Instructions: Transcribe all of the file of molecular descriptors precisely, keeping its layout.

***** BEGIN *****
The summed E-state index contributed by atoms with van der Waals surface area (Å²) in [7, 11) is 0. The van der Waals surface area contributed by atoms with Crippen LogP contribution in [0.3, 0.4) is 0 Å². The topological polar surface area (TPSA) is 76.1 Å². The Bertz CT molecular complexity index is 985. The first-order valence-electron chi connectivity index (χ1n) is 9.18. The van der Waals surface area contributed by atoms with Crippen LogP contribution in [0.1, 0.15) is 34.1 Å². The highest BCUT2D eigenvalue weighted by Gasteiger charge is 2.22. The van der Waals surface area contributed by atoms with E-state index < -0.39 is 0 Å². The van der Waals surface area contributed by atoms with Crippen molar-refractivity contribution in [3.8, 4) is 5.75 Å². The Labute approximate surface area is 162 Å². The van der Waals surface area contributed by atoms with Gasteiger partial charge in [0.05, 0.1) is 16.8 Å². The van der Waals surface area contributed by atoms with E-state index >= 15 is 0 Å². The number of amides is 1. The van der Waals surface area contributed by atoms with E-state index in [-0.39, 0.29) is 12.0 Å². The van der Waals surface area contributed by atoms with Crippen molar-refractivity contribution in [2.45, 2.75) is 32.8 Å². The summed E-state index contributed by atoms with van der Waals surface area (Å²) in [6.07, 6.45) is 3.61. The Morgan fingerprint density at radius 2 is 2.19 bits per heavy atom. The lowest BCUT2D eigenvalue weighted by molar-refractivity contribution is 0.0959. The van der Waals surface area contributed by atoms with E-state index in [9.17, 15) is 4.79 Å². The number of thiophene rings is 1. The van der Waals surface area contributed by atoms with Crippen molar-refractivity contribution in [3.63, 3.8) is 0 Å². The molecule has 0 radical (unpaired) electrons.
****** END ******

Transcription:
The summed E-state index contributed by atoms with van der Waals surface area (Å²) in [7, 11) is 0. The van der Waals surface area contributed by atoms with Crippen LogP contribution in [0.3, 0.4) is 0 Å². The topological polar surface area (TPSA) is 76.1 Å². The Bertz CT molecular complexity index is 985. The first-order valence-electron chi connectivity index (χ1n) is 9.18. The van der Waals surface area contributed by atoms with Crippen LogP contribution in [0.1, 0.15) is 34.1 Å². The highest BCUT2D eigenvalue weighted by Gasteiger charge is 2.22. The van der Waals surface area contributed by atoms with E-state index < -0.39 is 0 Å². The van der Waals surface area contributed by atoms with Crippen molar-refractivity contribution in [3.8, 4) is 5.75 Å². The Labute approximate surface area is 162 Å². The van der Waals surface area contributed by atoms with Gasteiger partial charge in [0.05, 0.1) is 16.8 Å². The van der Waals surface area contributed by atoms with E-state index >= 15 is 0 Å². The number of amides is 1. The van der Waals surface area contributed by atoms with E-state index in [-0.39, 0.29) is 12.0 Å². The van der Waals surface area contributed by atoms with Crippen molar-refractivity contribution in [2.45, 2.75) is 32.8 Å². The summed E-state index contributed by atoms with van der Waals surface area (Å²) in [6.07, 6.45) is 3.61. The Morgan fingerprint density at radius 2 is 2.19 bits per heavy atom. The lowest BCUT2D eigenvalue weighted by molar-refractivity contribution is 0.0959. The van der Waals surface area contributed by atoms with E-state index in [9.17, 15) is 4.79 Å². The number of thiophene rings is 1. The van der Waals surface area contributed by atoms with Crippen molar-refractivity contribution in [3.63, 3.8) is 0 Å². The molecule has 0 radical (unpaired) electrons.